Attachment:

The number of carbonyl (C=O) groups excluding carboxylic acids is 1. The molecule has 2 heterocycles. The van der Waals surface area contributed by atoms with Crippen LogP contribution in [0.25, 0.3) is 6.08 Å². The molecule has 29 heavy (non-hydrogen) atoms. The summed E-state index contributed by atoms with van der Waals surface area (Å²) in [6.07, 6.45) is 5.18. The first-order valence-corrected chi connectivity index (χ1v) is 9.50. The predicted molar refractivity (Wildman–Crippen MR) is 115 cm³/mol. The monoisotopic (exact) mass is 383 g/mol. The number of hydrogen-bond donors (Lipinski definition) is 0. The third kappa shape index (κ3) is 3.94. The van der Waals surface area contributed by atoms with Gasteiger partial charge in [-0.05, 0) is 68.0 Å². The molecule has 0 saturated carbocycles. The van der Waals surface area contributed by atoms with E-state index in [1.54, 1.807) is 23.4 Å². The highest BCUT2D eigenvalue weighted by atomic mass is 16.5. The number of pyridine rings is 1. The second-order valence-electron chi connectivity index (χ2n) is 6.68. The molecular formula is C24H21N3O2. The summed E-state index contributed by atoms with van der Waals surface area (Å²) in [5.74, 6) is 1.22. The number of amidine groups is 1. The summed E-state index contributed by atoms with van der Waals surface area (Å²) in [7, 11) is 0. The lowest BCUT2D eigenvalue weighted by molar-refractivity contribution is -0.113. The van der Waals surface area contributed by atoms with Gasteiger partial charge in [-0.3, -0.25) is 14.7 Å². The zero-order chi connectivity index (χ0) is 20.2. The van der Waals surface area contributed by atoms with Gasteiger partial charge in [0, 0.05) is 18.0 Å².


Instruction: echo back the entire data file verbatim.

The number of carbonyl (C=O) groups excluding carboxylic acids is 1. The molecule has 2 heterocycles. The van der Waals surface area contributed by atoms with Crippen LogP contribution in [0.25, 0.3) is 6.08 Å². The molecule has 29 heavy (non-hydrogen) atoms. The summed E-state index contributed by atoms with van der Waals surface area (Å²) in [6.07, 6.45) is 5.18. The first-order valence-corrected chi connectivity index (χ1v) is 9.50. The predicted molar refractivity (Wildman–Crippen MR) is 115 cm³/mol. The monoisotopic (exact) mass is 383 g/mol. The number of hydrogen-bond donors (Lipinski definition) is 0. The third kappa shape index (κ3) is 3.94. The van der Waals surface area contributed by atoms with Gasteiger partial charge in [-0.05, 0) is 68.0 Å². The molecule has 0 saturated carbocycles. The van der Waals surface area contributed by atoms with E-state index in [1.54, 1.807) is 23.4 Å². The highest BCUT2D eigenvalue weighted by atomic mass is 16.5. The number of pyridine rings is 1. The second-order valence-electron chi connectivity index (χ2n) is 6.68. The molecular formula is C24H21N3O2. The summed E-state index contributed by atoms with van der Waals surface area (Å²) in [5.74, 6) is 1.22. The number of amidine groups is 1. The summed E-state index contributed by atoms with van der Waals surface area (Å²) in [7, 11) is 0. The lowest BCUT2D eigenvalue weighted by molar-refractivity contribution is -0.113. The van der Waals surface area contributed by atoms with Gasteiger partial charge in [-0.3, -0.25) is 14.7 Å². The zero-order chi connectivity index (χ0) is 20.2. The van der Waals surface area contributed by atoms with Gasteiger partial charge in [0, 0.05) is 18.0 Å².